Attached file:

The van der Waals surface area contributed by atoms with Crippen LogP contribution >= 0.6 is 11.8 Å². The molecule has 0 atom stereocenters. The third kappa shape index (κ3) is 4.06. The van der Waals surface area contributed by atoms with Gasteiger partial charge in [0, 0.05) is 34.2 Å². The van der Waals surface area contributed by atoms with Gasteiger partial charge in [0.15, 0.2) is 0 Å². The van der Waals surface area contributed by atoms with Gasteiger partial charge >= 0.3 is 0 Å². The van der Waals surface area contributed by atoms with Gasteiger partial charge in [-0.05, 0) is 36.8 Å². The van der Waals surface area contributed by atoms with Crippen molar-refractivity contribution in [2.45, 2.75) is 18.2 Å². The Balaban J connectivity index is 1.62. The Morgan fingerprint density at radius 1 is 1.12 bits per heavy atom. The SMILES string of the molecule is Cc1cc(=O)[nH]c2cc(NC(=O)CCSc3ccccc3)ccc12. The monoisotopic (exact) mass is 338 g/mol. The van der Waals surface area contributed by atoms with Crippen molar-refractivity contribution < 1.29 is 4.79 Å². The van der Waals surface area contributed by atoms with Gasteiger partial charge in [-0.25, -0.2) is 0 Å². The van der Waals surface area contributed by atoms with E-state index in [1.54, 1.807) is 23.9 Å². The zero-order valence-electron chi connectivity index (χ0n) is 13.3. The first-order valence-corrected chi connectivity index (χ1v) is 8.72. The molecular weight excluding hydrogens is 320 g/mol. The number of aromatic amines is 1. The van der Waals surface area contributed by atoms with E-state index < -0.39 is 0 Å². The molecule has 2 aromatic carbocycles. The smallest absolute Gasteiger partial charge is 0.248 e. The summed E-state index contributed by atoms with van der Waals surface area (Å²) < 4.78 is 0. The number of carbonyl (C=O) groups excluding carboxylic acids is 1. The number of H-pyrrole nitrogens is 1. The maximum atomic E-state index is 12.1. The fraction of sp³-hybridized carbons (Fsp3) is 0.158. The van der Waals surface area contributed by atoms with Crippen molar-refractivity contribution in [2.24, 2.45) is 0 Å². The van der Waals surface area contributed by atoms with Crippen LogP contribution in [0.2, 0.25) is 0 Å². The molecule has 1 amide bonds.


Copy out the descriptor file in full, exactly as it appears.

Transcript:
The van der Waals surface area contributed by atoms with Crippen LogP contribution >= 0.6 is 11.8 Å². The molecule has 0 atom stereocenters. The third kappa shape index (κ3) is 4.06. The van der Waals surface area contributed by atoms with Gasteiger partial charge in [0, 0.05) is 34.2 Å². The van der Waals surface area contributed by atoms with Gasteiger partial charge in [0.15, 0.2) is 0 Å². The van der Waals surface area contributed by atoms with Gasteiger partial charge >= 0.3 is 0 Å². The van der Waals surface area contributed by atoms with Gasteiger partial charge in [-0.05, 0) is 36.8 Å². The van der Waals surface area contributed by atoms with Crippen molar-refractivity contribution in [2.45, 2.75) is 18.2 Å². The Balaban J connectivity index is 1.62. The Morgan fingerprint density at radius 1 is 1.12 bits per heavy atom. The SMILES string of the molecule is Cc1cc(=O)[nH]c2cc(NC(=O)CCSc3ccccc3)ccc12. The monoisotopic (exact) mass is 338 g/mol. The van der Waals surface area contributed by atoms with Crippen molar-refractivity contribution < 1.29 is 4.79 Å². The van der Waals surface area contributed by atoms with Gasteiger partial charge in [-0.25, -0.2) is 0 Å². The van der Waals surface area contributed by atoms with E-state index in [1.54, 1.807) is 23.9 Å². The zero-order valence-electron chi connectivity index (χ0n) is 13.3. The first-order valence-corrected chi connectivity index (χ1v) is 8.72. The molecular weight excluding hydrogens is 320 g/mol. The number of aromatic amines is 1. The van der Waals surface area contributed by atoms with E-state index < -0.39 is 0 Å². The molecule has 2 aromatic carbocycles. The smallest absolute Gasteiger partial charge is 0.248 e. The summed E-state index contributed by atoms with van der Waals surface area (Å²) < 4.78 is 0. The number of carbonyl (C=O) groups excluding carboxylic acids is 1. The number of H-pyrrole nitrogens is 1. The maximum atomic E-state index is 12.1. The fraction of sp³-hybridized carbons (Fsp3) is 0.158. The van der Waals surface area contributed by atoms with Crippen molar-refractivity contribution in [2.24, 2.45) is 0 Å². The van der Waals surface area contributed by atoms with Crippen LogP contribution in [0.2, 0.25) is 0 Å². The molecule has 1 amide bonds.